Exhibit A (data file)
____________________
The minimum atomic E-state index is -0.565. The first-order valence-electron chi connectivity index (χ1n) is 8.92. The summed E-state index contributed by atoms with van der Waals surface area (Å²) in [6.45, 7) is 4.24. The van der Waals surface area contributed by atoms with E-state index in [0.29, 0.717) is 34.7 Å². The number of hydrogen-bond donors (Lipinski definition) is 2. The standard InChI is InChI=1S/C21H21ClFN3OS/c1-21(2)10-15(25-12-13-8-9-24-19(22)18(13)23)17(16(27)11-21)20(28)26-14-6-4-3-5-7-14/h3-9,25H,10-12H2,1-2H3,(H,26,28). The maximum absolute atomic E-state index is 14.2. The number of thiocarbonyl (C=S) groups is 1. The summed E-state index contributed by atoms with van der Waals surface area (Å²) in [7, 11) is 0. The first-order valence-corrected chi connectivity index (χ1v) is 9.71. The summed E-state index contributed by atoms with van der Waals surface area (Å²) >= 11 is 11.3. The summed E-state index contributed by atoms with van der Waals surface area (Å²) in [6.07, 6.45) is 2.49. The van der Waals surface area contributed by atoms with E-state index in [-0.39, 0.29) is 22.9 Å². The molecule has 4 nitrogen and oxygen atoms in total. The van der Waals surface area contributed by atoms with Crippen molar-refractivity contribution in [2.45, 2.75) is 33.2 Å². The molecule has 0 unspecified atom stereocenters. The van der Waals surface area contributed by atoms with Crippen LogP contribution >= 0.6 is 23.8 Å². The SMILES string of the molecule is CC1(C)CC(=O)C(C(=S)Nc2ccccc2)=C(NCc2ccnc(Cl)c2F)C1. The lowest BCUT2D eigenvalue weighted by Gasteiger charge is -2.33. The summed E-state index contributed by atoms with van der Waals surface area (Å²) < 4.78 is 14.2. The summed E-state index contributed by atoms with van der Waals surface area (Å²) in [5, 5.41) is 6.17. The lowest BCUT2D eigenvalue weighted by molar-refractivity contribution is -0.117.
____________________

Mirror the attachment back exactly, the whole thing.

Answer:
The minimum atomic E-state index is -0.565. The first-order valence-electron chi connectivity index (χ1n) is 8.92. The summed E-state index contributed by atoms with van der Waals surface area (Å²) in [6.45, 7) is 4.24. The van der Waals surface area contributed by atoms with E-state index in [0.29, 0.717) is 34.7 Å². The number of hydrogen-bond donors (Lipinski definition) is 2. The standard InChI is InChI=1S/C21H21ClFN3OS/c1-21(2)10-15(25-12-13-8-9-24-19(22)18(13)23)17(16(27)11-21)20(28)26-14-6-4-3-5-7-14/h3-9,25H,10-12H2,1-2H3,(H,26,28). The maximum absolute atomic E-state index is 14.2. The number of thiocarbonyl (C=S) groups is 1. The summed E-state index contributed by atoms with van der Waals surface area (Å²) in [7, 11) is 0. The first-order valence-corrected chi connectivity index (χ1v) is 9.71. The summed E-state index contributed by atoms with van der Waals surface area (Å²) >= 11 is 11.3. The summed E-state index contributed by atoms with van der Waals surface area (Å²) in [6.07, 6.45) is 2.49. The van der Waals surface area contributed by atoms with E-state index in [-0.39, 0.29) is 22.9 Å². The molecule has 4 nitrogen and oxygen atoms in total. The van der Waals surface area contributed by atoms with Crippen molar-refractivity contribution in [2.45, 2.75) is 33.2 Å². The molecule has 0 unspecified atom stereocenters. The van der Waals surface area contributed by atoms with Crippen LogP contribution >= 0.6 is 23.8 Å². The SMILES string of the molecule is CC1(C)CC(=O)C(C(=S)Nc2ccccc2)=C(NCc2ccnc(Cl)c2F)C1. The lowest BCUT2D eigenvalue weighted by Gasteiger charge is -2.33. The summed E-state index contributed by atoms with van der Waals surface area (Å²) < 4.78 is 14.2. The summed E-state index contributed by atoms with van der Waals surface area (Å²) in [5, 5.41) is 6.17. The lowest BCUT2D eigenvalue weighted by molar-refractivity contribution is -0.117.